Boxing


SUMMER SCHOOL: What Makes a Boxer Great?

boxing02.07.08 - By “Old Yank” Schneider: In this first of the summer of 2008 series, we will examine what makes a boxer great. This tutorial is for boxing fans and by boxing fans. Without your input it will fail. With your input is should be a blast. Because of your input you might even attract a comment or two from a known trainer, boxing historian, corner man or even a world champion. We may never agree on what makes a boxer great, but we will prove that boxing fans are great!

Let’s get started.

What makes a boxer great? Is it applying the sweet science like few can? Is it about power so great that the show can be closed with a spectacular icing? Is it about displaying a heart the size of Brooklyn, Mexico City, San Juan or Cardiff? Is it about being sprinkled with some special “defense dust” that allows a boxer to swivel on an invisible ball and cock and then magically pop up on the opposite side of the ring? Is it about grinding out a record one fight at a time until no one can deny greatness? Is it about the marquis names one can nail up on a resume? Is it about how long a boxer can stick around, hold onto a belt and still win? Is it about beating hot young prospects or taking down old lions? Is it about fortuitous rankings and slimy sanctioning body favors? Is it about great promotion? Is it about entertainment value? Is it about the luck of the draw of a particular division? What makes a boxer great?

I’m a huge fan of basic, fundamental boxing technique. I make no secret of the fact that my favorite fighters are those who master the basics of offense and defense in a balanced manner. My eyes date back to Mohamed Ali (known in my early days as Cassius Marcellus Clay). He is my model of the fighter that mastered the basics. Work off the jab. Punch straight. Use basic combinations and build on them as the fight wears on. Bang the body to cause an opponent’s hands to drop. Make minor head movements while using gloves for defense. Use footwork to keep in position to throw and maintain balance, while using that footwork to move out of harms way just as quickly. Use footwork to alternately find position to score points and when available, use that footwork to turn in, sit down and deliver some power. Wow! That’s my thing!

Some of my favorite current fighters that display great basic, fundamental boxing technique are Kelly Pavlik, Juan Manuel Marquez, Manny Pacquiao and Israel Vasquez. A hot shot new comer that is in the league of great purists is Juan Manuel Lopez.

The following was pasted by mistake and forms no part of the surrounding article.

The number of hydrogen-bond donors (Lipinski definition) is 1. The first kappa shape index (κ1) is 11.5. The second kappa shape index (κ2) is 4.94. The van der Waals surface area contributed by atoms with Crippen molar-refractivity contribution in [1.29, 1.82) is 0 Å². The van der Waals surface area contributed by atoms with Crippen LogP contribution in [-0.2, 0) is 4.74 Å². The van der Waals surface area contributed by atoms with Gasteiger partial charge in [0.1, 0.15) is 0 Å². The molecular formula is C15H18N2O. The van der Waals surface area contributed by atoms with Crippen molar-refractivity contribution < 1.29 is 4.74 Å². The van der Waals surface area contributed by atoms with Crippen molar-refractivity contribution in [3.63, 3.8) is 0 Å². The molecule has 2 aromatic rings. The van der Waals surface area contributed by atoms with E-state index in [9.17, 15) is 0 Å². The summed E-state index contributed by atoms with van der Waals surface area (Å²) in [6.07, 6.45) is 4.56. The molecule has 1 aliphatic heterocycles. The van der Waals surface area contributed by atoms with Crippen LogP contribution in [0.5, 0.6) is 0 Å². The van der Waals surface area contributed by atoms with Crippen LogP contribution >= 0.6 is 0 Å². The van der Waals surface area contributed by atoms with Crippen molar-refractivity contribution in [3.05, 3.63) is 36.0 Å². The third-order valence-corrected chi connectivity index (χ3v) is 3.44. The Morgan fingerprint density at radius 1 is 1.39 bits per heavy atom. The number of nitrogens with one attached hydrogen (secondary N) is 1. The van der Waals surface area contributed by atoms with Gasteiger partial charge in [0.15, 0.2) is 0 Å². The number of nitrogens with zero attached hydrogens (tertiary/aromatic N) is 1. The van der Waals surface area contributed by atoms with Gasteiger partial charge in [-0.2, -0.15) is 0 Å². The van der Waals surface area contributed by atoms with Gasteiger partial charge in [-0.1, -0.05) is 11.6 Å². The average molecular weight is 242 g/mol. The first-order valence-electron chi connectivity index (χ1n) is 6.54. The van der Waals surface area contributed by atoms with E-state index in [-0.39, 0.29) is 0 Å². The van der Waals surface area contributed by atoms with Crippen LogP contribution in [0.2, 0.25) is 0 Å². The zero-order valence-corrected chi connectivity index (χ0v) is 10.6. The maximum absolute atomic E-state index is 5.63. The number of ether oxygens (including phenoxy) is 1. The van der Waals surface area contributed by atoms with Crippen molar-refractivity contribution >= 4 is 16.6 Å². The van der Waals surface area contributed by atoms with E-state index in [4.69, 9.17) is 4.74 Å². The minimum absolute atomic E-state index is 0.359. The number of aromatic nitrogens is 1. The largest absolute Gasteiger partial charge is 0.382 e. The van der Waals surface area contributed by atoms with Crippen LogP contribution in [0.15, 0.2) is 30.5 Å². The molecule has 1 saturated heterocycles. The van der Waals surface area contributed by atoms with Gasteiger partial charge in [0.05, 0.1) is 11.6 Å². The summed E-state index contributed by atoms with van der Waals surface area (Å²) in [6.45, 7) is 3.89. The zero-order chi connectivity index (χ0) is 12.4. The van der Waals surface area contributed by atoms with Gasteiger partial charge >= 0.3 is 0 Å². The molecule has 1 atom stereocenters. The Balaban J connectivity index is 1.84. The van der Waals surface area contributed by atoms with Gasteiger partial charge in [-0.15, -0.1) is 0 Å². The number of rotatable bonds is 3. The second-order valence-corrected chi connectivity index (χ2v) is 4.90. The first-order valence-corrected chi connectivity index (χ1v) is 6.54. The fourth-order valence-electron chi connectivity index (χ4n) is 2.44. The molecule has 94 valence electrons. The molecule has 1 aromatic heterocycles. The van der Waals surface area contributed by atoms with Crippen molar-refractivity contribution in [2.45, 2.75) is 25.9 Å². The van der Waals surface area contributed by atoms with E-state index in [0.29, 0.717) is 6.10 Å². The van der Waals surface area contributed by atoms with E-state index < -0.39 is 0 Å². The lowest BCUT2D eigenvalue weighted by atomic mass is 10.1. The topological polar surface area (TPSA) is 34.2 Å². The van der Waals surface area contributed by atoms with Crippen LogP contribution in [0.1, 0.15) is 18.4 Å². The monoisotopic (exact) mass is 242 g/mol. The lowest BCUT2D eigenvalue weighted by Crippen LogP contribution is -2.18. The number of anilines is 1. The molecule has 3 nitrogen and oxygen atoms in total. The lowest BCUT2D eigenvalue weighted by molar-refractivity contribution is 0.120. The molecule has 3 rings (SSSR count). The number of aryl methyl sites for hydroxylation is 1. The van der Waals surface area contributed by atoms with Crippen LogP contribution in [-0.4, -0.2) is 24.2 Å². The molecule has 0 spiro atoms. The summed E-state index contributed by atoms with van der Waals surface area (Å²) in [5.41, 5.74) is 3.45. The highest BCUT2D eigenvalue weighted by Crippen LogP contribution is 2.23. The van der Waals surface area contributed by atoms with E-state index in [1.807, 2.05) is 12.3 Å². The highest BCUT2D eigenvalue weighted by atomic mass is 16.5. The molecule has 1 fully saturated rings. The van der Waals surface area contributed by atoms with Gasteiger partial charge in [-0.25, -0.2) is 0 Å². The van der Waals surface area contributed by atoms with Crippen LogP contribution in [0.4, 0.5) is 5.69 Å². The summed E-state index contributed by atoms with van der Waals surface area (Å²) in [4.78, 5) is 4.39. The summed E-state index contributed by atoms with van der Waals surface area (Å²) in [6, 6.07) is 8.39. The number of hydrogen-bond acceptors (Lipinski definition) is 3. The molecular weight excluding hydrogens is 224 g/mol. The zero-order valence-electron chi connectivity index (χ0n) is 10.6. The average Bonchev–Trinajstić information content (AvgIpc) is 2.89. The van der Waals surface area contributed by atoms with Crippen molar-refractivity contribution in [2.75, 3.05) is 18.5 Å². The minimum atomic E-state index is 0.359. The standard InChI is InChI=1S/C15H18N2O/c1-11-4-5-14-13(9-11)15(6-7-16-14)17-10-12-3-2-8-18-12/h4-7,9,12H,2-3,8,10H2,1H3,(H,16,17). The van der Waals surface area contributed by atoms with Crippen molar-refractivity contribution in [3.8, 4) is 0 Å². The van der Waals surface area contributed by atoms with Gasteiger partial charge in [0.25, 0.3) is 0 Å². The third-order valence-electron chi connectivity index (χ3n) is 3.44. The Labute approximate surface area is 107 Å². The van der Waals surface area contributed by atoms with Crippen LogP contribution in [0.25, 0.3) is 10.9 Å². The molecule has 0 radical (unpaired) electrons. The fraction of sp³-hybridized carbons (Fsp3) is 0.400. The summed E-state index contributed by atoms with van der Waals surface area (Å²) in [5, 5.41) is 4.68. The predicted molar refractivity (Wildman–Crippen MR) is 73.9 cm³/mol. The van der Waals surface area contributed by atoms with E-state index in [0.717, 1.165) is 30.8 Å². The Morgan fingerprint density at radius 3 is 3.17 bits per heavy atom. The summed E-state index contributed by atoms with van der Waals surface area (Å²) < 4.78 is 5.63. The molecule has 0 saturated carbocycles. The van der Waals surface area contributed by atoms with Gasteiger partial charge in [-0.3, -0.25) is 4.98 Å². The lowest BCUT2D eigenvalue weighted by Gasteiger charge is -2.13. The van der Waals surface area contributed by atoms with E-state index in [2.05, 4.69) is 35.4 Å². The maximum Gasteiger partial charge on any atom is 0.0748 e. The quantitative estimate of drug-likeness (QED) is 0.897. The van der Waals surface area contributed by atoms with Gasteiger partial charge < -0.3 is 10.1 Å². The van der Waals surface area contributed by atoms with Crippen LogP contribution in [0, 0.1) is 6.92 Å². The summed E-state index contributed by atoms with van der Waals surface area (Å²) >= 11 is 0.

For pure entertainment I favor the likes of Ricky Hatton. As a boxer, I think he leaves much to be desired. But as a showman in the ring, it is hard to find one better. Hatton finds a way to break all the rules and still come out a winner. He is too small. He has too shot a reach. He has skin made of tissue paper. And he wins! How he does it remains a huge frustrating mystery to me. He’s a C-class fighter with an A-class boxing record. Go figure!

But greatness has a history too. I will leave the laundry list of historical greats to some of the huge talents of boxing history that regularly find themselves posting on Eastside Boxing. I ask them, what made those greats of history so great?

Any questions raised about boxing greatness must acknowledge two truths: there are great boxers and there are boxers who are remembered as great. Sometimes these two paths intersect and sometimes they don’t. For example, Kelly Pavlik is a great fighter. Only time will tell if his string of great performances will continue to the point of eventually intersecting with a list of career accomplishments that make him a memorable fighter. And then there is Carlos Monzon. A great fighter who strung together accomplishments against hugely talented opposition that eventually led to the inevitable recognition of all-time greatness.

So here are a few boxing greats in my book and the “why” that goes with them. My sweet science purist is Ali. My “icing” favorite is Ernie Shavers – few got back up! My warrior favorite is Eric Morales. For defense my favorite is the unparalleled Pernell Whitaker. My showman favorite is a tie between Prince Naseem Hamed and Ricky Hatton (one for in-the-ring showmanship and the other for his princely entries). My longevity favorite is Joe Calzaghe. My weight-range favorites are Manny Pacquiao and Floyd Mayweather. My fake-it favorite is Sven Ottke. My upset favorite is Jimmy Young. And…

Yes, it is true; I fudged a few names in there because they will be more recognizable by young fans then my true favorites of old. But this is summer school, not a 50 year class reunion!

So what do you think makes a fighter great? Is it the blazing hand speed of a Roy Jones, Jr. in his prime? Is it a Tommy Hearns because he had the best trainer of the day (Emanuel Steward)? Is it the natural (somewhat wasted) gift of a James Toney?

Summer school is in session! C’mon fans, let’s see what you’ve learned and what you can teach! What makes a fighter great?

Article posted on 02.07.2008



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